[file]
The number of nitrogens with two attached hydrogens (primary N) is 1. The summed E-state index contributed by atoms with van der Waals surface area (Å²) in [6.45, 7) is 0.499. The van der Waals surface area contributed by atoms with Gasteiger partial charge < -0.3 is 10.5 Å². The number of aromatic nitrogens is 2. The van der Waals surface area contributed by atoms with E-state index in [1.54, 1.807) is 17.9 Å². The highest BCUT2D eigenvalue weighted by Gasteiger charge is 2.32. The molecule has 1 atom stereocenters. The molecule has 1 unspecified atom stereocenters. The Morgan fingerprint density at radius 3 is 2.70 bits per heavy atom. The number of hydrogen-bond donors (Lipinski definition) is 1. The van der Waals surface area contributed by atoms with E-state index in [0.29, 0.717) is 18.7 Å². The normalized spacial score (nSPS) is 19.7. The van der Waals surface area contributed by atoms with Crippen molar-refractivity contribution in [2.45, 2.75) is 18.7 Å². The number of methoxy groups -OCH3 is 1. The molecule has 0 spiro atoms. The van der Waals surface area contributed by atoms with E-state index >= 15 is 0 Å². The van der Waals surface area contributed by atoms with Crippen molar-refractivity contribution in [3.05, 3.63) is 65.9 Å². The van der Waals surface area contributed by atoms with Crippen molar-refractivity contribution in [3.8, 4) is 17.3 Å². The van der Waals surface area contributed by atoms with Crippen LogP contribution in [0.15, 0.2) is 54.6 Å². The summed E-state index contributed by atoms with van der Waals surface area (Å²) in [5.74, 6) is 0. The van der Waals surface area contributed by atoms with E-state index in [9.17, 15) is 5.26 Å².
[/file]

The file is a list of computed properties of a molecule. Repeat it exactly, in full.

The number of nitrogens with two attached hydrogens (primary N) is 1. The summed E-state index contributed by atoms with van der Waals surface area (Å²) in [6.45, 7) is 0.499. The van der Waals surface area contributed by atoms with Gasteiger partial charge < -0.3 is 10.5 Å². The number of aromatic nitrogens is 2. The van der Waals surface area contributed by atoms with E-state index in [1.54, 1.807) is 17.9 Å². The highest BCUT2D eigenvalue weighted by Gasteiger charge is 2.32. The molecule has 1 atom stereocenters. The molecule has 1 unspecified atom stereocenters. The Morgan fingerprint density at radius 3 is 2.70 bits per heavy atom. The number of hydrogen-bond donors (Lipinski definition) is 1. The van der Waals surface area contributed by atoms with E-state index in [0.29, 0.717) is 18.7 Å². The normalized spacial score (nSPS) is 19.7. The van der Waals surface area contributed by atoms with Crippen molar-refractivity contribution in [2.45, 2.75) is 18.7 Å². The number of methoxy groups -OCH3 is 1. The molecule has 0 spiro atoms. The van der Waals surface area contributed by atoms with E-state index >= 15 is 0 Å². The van der Waals surface area contributed by atoms with Crippen molar-refractivity contribution in [3.05, 3.63) is 65.9 Å². The van der Waals surface area contributed by atoms with Crippen molar-refractivity contribution in [3.8, 4) is 17.3 Å². The van der Waals surface area contributed by atoms with Crippen LogP contribution in [0.15, 0.2) is 54.6 Å². The summed E-state index contributed by atoms with van der Waals surface area (Å²) in [5.74, 6) is 0. The van der Waals surface area contributed by atoms with E-state index in [9.17, 15) is 5.26 Å².